He said the Prime Minister, Datuk Seri Dr. Mahathir Mohamad had at that Cabinet meeting directed the Education Ministry to implement as soon as possible the Barisan Nasional’s 1999 general election pledges to build new Chinese primary schools and relocate Chinese primary schools, and agreed to the building of more Chinese primary schools “according to need”.
The Cabinet had on Wednesday approved the Eighth Malaysia Plan which would be presented to Parliament for debate and adoption next month.
I call on Liong Sik to declare whether the Eighth Malaysia Plan had clearly incorporated the “historic breakthrough for the future of Chinese education” by stating in no uncertain terms that in the next five years from 2001 to 2005, new Chinese primary schools would be built according to need and that the Education Ministry would respect and honour the wishes of parents to build Chinese primary schools to meet local community needs - as for instance, a Chinese primary school for residential areas where there are 7,500 people who wish to send their children for Chinese mother-tongue education.
Yesterday, the MCA Deputy Education Minister, Datuk Hon Choon Kim announced that the new Damansara Chinese primary school being built in Tropicana in Selangor in record-time of eight months would be the biggest Chinese primary school in the country with 36 classrooms which could have an enrolment of 3,600 students.
There is nothing to be proud but a lot to be ashamed to be the biggest and most sardine-packed Chinese primary school in the country.
As the government has announced a new policy towards one-session schooling in the best interests of the students, why is the Education Ministry aiming to build another two-session biggest Chinese primary school in the country?
When the Education Ministry introduced the 3M syllabus for primary schools in the early eighties, it spoke of the ideal classroom size of from 28-30 students so that the pupils can have the best learning conditions and the teachers can give of their best with the government pledging to work towards this classroom size.
The new Damansara Chinese primary school being built in record time of eight months in Tropicana should be the first project of a new Chinese primary school with a single session with classroom size of 30 pupils, which will put the maximum student population for the school at 1,080 pupils with 36 classrooms.
New Chinese primary schools should be built in other parts of Petaling Jaya and the Klang Valley in accordance with the community school concept of a Chinese primary school to serve the a population catchment of every 7,500 people, which would be equivalent to a Rukun Tetangga unit or three housing estates so that schools are easily accessible to the students and within walking distance from their homes.
It is ridiculous and outrageous for a highly developed metropolitan area like Petaling Jaya and Subang Jaya that pupils have to get up before 5 a.m. to catch the school bus and do not get home until some 12 hours later at about 4 p.m. or 5 p.m., just because parents want to send their children to Chinese primary schools and the government has all these decades refused to build new Chinese primary schools or to extend the community school concept which applies to national primary schools to Chinese primary schools.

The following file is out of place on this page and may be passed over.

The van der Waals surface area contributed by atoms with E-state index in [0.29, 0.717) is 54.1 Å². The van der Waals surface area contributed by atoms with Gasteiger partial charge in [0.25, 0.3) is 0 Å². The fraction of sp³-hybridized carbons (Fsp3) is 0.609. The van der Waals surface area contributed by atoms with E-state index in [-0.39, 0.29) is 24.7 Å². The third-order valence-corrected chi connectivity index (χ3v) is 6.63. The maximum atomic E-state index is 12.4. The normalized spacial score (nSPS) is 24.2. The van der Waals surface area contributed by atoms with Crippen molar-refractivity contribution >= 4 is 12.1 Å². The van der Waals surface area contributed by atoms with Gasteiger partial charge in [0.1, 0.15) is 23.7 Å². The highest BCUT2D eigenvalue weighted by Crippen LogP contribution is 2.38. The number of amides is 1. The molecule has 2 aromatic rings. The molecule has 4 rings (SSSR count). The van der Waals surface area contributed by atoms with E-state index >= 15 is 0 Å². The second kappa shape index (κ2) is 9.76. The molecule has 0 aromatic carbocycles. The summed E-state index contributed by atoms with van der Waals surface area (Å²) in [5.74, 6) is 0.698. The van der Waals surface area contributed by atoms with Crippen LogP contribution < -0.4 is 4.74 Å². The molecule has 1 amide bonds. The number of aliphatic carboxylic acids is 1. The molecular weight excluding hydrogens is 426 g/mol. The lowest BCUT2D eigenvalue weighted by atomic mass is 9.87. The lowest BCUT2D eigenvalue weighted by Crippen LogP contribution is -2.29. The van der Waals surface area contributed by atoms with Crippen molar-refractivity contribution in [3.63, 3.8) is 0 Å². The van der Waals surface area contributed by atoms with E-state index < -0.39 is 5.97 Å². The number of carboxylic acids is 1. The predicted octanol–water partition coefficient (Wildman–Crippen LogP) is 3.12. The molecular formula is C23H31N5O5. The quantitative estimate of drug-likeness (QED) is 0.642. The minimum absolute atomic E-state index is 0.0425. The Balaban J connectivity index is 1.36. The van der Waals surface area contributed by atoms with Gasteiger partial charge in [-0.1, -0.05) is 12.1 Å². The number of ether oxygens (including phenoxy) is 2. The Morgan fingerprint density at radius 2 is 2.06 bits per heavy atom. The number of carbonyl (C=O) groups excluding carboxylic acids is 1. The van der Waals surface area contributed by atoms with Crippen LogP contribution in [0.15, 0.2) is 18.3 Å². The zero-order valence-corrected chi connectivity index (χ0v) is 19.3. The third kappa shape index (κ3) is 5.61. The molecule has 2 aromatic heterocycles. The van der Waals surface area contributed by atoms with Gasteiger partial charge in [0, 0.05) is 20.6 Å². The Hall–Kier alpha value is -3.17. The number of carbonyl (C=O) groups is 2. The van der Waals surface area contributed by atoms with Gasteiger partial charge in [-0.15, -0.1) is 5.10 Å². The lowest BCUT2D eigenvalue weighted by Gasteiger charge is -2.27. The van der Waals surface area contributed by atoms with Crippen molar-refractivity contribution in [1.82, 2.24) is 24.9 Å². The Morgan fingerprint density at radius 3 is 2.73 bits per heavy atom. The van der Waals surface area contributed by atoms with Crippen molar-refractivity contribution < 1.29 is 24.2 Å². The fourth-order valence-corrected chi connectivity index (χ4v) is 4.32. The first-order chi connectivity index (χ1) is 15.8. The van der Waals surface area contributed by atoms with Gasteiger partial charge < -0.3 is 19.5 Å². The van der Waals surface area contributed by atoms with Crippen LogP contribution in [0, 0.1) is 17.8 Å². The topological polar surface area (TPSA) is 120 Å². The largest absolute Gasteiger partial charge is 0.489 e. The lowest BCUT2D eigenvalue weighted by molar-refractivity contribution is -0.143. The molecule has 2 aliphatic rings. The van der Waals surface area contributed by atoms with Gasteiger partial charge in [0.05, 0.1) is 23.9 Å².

The Education Minister, Tan Sri Musa Mohamad had said on Tuesday that there are 2.3 million pupils attending 4,800 national schools, which puts the ratio at 500 pupils to every school, 610,000 pupils attending 1,284 Chinese primary schools or 475 pupils a school, and 90,000 pupils attending 530 Tamil primary schools which works out to fewer than 200 pupils a school. He said based on these figures, the government has to focus on national schools to enable increased intake of children of various races.
Dong Jiao Zhong has however rebutted Musa’s figures, using statistics from the Education Ministry, which shows that for the year 2,000, the number of students in the different primary streams works out to 412 for each national primary school, 485 for each Chinese primary schools and 171 for each Tamil primary school.
It is most shocking that the Education Minister could make such a fundamental mistake in educational statistics which does not reflect well on his competence and grasp of his subject.
In actual fact, Chinese primary schools in urban areas have student enrolments which are many times that of the average of 485 each. For instance, in Petaling, Selangor, there are over 25,000 Chinese primary school pupils crammed into 14 Chinese primary schools, with eight of them having more than 2,000 pupils. The government should immediately be building at least 12 new Chinese primary schools in Petaling according to need and the community school concept.
Liong Sik should let Malaysians know whether the Eighth Malaysia Plan approved by the Cabinet on Wednesday has incorporated the “historic breakthrough for the future of Chinese education” where new Chinese primary schools would be built according to need, and if so, why this “historic breakthrough for the future of Chinese primary schools” could not begin with the government retaining and re-opening the original Damansara school in addition to the building of a new Chinese primary school in Tropicana in eight months?
Liong Sik and the other three MCA Ministers would have a lot of explaining to do to the Chinese community as well as the entire MCA membership and should even resign from their Ministerial positions if they have again misled the Chinese community and the entire MCA membership when in fact the Cabinet had not incorporated “a historic breakthrough for the future of Chinese education” in the Eighth Malaysia Plan where new Chinese primary schools would built in the next five years according to need.